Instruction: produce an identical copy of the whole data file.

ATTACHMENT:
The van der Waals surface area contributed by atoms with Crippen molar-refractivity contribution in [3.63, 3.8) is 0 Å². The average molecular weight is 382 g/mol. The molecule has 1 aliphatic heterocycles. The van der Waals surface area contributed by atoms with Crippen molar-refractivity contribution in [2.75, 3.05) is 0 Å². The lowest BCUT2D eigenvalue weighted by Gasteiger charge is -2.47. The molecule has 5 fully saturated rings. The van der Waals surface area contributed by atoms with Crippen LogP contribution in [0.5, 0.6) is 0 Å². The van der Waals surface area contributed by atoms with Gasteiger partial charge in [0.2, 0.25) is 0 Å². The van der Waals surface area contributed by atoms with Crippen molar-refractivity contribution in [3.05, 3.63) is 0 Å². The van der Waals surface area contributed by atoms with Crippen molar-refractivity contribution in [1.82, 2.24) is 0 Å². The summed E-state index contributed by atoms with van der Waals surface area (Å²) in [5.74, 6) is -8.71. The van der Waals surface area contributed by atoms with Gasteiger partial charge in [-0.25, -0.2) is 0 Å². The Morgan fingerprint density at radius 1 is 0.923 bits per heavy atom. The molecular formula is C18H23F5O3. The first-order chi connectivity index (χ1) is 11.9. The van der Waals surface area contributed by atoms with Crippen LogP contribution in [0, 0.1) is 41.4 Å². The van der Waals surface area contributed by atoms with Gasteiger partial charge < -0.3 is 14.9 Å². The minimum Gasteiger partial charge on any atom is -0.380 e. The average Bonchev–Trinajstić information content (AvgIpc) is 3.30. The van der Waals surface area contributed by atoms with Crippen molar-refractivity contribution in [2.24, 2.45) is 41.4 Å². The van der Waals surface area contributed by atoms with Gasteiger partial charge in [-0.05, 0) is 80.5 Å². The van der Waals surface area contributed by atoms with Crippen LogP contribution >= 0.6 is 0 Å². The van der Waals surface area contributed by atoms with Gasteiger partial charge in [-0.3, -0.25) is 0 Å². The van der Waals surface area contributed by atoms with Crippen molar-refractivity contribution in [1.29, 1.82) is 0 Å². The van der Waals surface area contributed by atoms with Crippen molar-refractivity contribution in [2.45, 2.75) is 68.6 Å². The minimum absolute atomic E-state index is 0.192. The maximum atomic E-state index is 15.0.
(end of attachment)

The van der Waals surface area contributed by atoms with Crippen molar-refractivity contribution in [3.63, 3.8) is 0 Å². The average molecular weight is 382 g/mol. The molecule has 1 aliphatic heterocycles. The van der Waals surface area contributed by atoms with Crippen molar-refractivity contribution in [2.75, 3.05) is 0 Å². The lowest BCUT2D eigenvalue weighted by Gasteiger charge is -2.47. The molecule has 5 fully saturated rings. The van der Waals surface area contributed by atoms with Crippen LogP contribution in [0.5, 0.6) is 0 Å². The van der Waals surface area contributed by atoms with Gasteiger partial charge in [0.2, 0.25) is 0 Å². The van der Waals surface area contributed by atoms with Crippen molar-refractivity contribution in [3.05, 3.63) is 0 Å². The van der Waals surface area contributed by atoms with Crippen molar-refractivity contribution in [1.82, 2.24) is 0 Å². The summed E-state index contributed by atoms with van der Waals surface area (Å²) in [5.74, 6) is -8.71. The van der Waals surface area contributed by atoms with Gasteiger partial charge in [-0.25, -0.2) is 0 Å². The Morgan fingerprint density at radius 1 is 0.923 bits per heavy atom. The molecular formula is C18H23F5O3. The first-order chi connectivity index (χ1) is 11.9. The van der Waals surface area contributed by atoms with Crippen LogP contribution in [0, 0.1) is 41.4 Å². The van der Waals surface area contributed by atoms with Gasteiger partial charge < -0.3 is 14.9 Å². The minimum Gasteiger partial charge on any atom is -0.380 e. The average Bonchev–Trinajstić information content (AvgIpc) is 3.30. The van der Waals surface area contributed by atoms with Crippen molar-refractivity contribution in [2.24, 2.45) is 41.4 Å². The van der Waals surface area contributed by atoms with Gasteiger partial charge in [-0.05, 0) is 80.5 Å². The van der Waals surface area contributed by atoms with Crippen LogP contribution >= 0.6 is 0 Å². The van der Waals surface area contributed by atoms with Gasteiger partial charge in [-0.3, -0.25) is 0 Å². The van der Waals surface area contributed by atoms with Crippen molar-refractivity contribution in [1.29, 1.82) is 0 Å². The van der Waals surface area contributed by atoms with Crippen molar-refractivity contribution in [2.45, 2.75) is 68.6 Å². The minimum absolute atomic E-state index is 0.192. The maximum atomic E-state index is 15.0.